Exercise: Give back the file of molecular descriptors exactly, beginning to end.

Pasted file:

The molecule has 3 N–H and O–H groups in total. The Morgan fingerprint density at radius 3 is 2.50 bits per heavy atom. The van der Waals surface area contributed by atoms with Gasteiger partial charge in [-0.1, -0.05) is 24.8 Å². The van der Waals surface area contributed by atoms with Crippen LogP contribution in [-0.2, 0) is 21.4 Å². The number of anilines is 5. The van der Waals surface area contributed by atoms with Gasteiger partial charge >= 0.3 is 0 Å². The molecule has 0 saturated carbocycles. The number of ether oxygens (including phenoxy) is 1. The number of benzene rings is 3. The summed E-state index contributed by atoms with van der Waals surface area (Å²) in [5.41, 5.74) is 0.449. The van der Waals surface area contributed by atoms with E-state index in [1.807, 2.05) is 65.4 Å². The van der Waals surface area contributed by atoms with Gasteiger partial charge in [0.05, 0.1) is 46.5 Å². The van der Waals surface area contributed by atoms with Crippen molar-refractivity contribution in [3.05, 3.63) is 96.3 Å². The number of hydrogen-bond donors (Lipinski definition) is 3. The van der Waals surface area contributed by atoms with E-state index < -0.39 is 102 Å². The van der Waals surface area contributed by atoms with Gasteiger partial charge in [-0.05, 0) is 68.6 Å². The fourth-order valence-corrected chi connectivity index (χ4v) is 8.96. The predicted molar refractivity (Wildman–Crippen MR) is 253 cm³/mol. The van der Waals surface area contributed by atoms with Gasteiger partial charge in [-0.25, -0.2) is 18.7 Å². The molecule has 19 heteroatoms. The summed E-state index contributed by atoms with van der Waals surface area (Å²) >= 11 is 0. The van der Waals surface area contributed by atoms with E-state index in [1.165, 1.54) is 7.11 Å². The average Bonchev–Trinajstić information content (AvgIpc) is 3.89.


The molecule has 3 N–H and O–H groups in total. The Morgan fingerprint density at radius 3 is 2.50 bits per heavy atom. The van der Waals surface area contributed by atoms with Gasteiger partial charge in [-0.1, -0.05) is 24.8 Å². The van der Waals surface area contributed by atoms with Crippen LogP contribution in [-0.2, 0) is 21.4 Å². The number of anilines is 5. The van der Waals surface area contributed by atoms with Gasteiger partial charge >= 0.3 is 0 Å². The molecule has 0 saturated carbocycles. The number of ether oxygens (including phenoxy) is 1. The number of benzene rings is 3. The summed E-state index contributed by atoms with van der Waals surface area (Å²) in [5.41, 5.74) is 0.449. The van der Waals surface area contributed by atoms with E-state index in [1.807, 2.05) is 65.4 Å². The van der Waals surface area contributed by atoms with Gasteiger partial charge in [0.05, 0.1) is 46.5 Å². The van der Waals surface area contributed by atoms with Crippen molar-refractivity contribution in [3.05, 3.63) is 96.3 Å². The number of hydrogen-bond donors (Lipinski definition) is 3. The van der Waals surface area contributed by atoms with E-state index < -0.39 is 102 Å². The van der Waals surface area contributed by atoms with Gasteiger partial charge in [-0.05, 0) is 68.6 Å². The fourth-order valence-corrected chi connectivity index (χ4v) is 8.96. The predicted molar refractivity (Wildman–Crippen MR) is 253 cm³/mol. The van der Waals surface area contributed by atoms with Gasteiger partial charge in [-0.25, -0.2) is 18.7 Å². The molecule has 19 heteroatoms. The summed E-state index contributed by atoms with van der Waals surface area (Å²) >= 11 is 0. The van der Waals surface area contributed by atoms with E-state index in [1.165, 1.54) is 7.11 Å². The average Bonchev–Trinajstić information content (AvgIpc) is 3.89.